That being the case, a thoroughly Biblical look is not only helpful, but is actually quite important, to determine the trustworthiness of any group calling itself “Christian.”

“Ismatic” adherents have a way of moving to one end or the other on the spectrum of beliefs/practices. Take a look at the list of isms listed above.  Since the Bible is our only reliable Word from God on this and all other subjects, and because the Pentecostal/Charismatic movement is susceptible to trends that are often rejected by others, it is quite obvious, then, that a Biblical analysis is the best way to evaluate it.

It would be a great thing is all believers would “just get along,” but it seems that since the inception of the modern Pentecostal movement barriers have been raised, causing significant divisions.  That is why missionaries, pastors, and other leaders have all the discussions they have.  The author recognizes that he is likely to be branded as a “hero” or a “heretic” by virtually everyone who reads this book.

It is apparent that many are afraid to tackle the tough issues.  It is just as obvious that many seek (and eventually find) someone who agrees with their opinion but generally offers little Biblical support for their views.

To state the case frankly, there are many in the body of Christ who will discuss their views with others who are for the most part of like mind but are afraid to offend them by offering disagreement on certain points.

Of course, this problem has existed since the beginning of the Church.

Today, however, we live in a “politically correct” environment in which many do not want to stress man’s sinfulness before a holy God, the Bible’s absolute authority to teach and guide us in all matters of faith and practice, or the fact that Jesus offers the only solution to man’s need of salvation.  These points were not often debated a century ago, because pastors, evangelists, Christian college professors, and leaders in all areas of the Church were united in defending such Biblical truths.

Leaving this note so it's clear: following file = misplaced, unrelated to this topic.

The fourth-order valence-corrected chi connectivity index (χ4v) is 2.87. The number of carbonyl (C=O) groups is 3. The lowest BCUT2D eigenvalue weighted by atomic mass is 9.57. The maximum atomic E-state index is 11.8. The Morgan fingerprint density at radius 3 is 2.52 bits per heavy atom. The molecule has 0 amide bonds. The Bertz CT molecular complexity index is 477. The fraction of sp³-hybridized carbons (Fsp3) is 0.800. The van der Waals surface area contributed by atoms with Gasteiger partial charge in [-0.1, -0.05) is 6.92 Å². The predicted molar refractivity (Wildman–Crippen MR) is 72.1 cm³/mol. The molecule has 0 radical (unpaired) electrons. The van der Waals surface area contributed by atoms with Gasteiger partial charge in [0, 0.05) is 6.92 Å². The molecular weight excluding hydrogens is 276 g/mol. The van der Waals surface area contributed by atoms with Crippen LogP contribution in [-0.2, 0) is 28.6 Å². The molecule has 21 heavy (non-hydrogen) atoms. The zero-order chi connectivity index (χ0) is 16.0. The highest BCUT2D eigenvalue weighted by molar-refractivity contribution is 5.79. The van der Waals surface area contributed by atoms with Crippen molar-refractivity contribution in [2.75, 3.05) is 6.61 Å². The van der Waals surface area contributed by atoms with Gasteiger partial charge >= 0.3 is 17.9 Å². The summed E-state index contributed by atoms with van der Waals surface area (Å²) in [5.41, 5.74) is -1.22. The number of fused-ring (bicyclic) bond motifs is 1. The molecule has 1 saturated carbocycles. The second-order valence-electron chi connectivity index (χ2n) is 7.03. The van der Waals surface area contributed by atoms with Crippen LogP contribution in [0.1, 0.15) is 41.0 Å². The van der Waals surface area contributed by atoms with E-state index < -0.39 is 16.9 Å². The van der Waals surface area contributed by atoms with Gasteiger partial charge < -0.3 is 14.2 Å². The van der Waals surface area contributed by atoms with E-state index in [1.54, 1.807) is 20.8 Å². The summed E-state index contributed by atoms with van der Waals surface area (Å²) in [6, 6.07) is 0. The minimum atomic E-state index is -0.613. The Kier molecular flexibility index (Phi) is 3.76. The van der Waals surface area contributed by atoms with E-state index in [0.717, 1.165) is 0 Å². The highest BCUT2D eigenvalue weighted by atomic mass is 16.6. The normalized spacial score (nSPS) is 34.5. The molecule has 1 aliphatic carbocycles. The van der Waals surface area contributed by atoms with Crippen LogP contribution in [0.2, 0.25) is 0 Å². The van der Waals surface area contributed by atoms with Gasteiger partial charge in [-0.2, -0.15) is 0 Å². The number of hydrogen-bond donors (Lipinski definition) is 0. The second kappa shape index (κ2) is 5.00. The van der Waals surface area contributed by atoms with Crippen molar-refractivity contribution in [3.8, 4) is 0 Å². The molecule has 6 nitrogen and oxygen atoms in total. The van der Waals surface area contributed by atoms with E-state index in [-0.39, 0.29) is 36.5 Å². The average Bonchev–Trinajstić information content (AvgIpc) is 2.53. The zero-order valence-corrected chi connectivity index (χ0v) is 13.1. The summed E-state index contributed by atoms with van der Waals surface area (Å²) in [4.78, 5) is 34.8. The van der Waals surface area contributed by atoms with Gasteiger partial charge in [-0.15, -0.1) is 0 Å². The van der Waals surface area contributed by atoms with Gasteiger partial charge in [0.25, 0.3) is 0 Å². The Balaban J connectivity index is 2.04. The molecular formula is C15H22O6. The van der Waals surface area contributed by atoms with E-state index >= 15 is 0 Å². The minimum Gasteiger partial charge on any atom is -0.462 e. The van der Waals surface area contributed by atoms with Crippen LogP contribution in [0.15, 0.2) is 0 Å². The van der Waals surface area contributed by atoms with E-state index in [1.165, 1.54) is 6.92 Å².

Simply put, we have a number of leaders who are rather cowardly in their presentation of the Gospel.

The same applies to the issue before us.  While it is not the author’s intent to be divisive or obstinate, the truth of God’s Word must be clearly presented to all who will read or listen to it.   Of course, as will be pointed out in the commentary, love is crucial in all that we do (I Corinthians 13)!

And so the challenge is to present the truth in love.

Since I Corinthians 12-14 is so widely employed in the modern Pentecostal/Charismatic movement, it is apparent that a verse-by-verse commentary is much needed.

The author would like to take this opportunity to thank all the readers for their interest in this subject.  It is his prayer that this book will be both instructive and helpful to all who will read it.  Surely these are great needs in the Church today!

[1]Bruner, p. 19.  It is interesting to note that these words were written in 1970.  Obviously true then, they are more true today.

[2]Ibid., p. 15. Of course, preaching does come from other portions of Scripture in Pentecostal churches, but their actual doctrine does center largely on the two New testament sources.

[3]”The Constitution of the Pentecostal Fellowship of North America,” in E.E. Mayer, The Religious Bodies of America (2nd ed.: St. Louis: Concordia Publishing House, 1956), p. 319.

[4]Bruner, p. 20.

[5]Pentecost, No, 42 (December, 1957), p. 17.

“A Portrait of Jesus”

Wherefore, holy brethren, partakers of the heavenly calling, consider